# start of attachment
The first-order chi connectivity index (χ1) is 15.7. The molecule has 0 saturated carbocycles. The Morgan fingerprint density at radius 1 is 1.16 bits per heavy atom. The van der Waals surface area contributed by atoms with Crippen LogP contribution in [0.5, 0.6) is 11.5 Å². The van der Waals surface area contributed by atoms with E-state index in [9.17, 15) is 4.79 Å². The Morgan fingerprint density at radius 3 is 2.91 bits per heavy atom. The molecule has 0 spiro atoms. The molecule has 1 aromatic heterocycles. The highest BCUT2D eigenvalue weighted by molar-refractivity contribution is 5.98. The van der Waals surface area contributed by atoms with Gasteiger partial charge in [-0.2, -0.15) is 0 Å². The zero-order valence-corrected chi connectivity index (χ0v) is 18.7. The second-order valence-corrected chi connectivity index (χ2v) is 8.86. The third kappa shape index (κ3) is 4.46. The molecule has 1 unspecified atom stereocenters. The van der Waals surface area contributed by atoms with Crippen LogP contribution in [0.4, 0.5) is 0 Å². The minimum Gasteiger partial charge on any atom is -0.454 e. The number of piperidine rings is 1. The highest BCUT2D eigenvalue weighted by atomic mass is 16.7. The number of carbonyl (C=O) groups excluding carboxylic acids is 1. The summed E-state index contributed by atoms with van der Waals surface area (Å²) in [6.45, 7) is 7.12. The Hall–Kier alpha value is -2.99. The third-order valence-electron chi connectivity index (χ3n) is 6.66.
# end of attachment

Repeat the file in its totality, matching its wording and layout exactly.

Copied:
The first-order chi connectivity index (χ1) is 15.7. The molecule has 0 saturated carbocycles. The Morgan fingerprint density at radius 1 is 1.16 bits per heavy atom. The van der Waals surface area contributed by atoms with Crippen LogP contribution in [0.5, 0.6) is 11.5 Å². The van der Waals surface area contributed by atoms with E-state index in [9.17, 15) is 4.79 Å². The Morgan fingerprint density at radius 3 is 2.91 bits per heavy atom. The molecule has 0 spiro atoms. The molecule has 1 aromatic heterocycles. The highest BCUT2D eigenvalue weighted by molar-refractivity contribution is 5.98. The van der Waals surface area contributed by atoms with Gasteiger partial charge in [-0.2, -0.15) is 0 Å². The zero-order valence-corrected chi connectivity index (χ0v) is 18.7. The second-order valence-corrected chi connectivity index (χ2v) is 8.86. The third kappa shape index (κ3) is 4.46. The molecule has 1 unspecified atom stereocenters. The van der Waals surface area contributed by atoms with Crippen LogP contribution in [0.4, 0.5) is 0 Å². The minimum Gasteiger partial charge on any atom is -0.454 e. The number of piperidine rings is 1. The highest BCUT2D eigenvalue weighted by atomic mass is 16.7. The number of carbonyl (C=O) groups excluding carboxylic acids is 1. The summed E-state index contributed by atoms with van der Waals surface area (Å²) in [6.45, 7) is 7.12. The Hall–Kier alpha value is -2.99. The third-order valence-electron chi connectivity index (χ3n) is 6.66.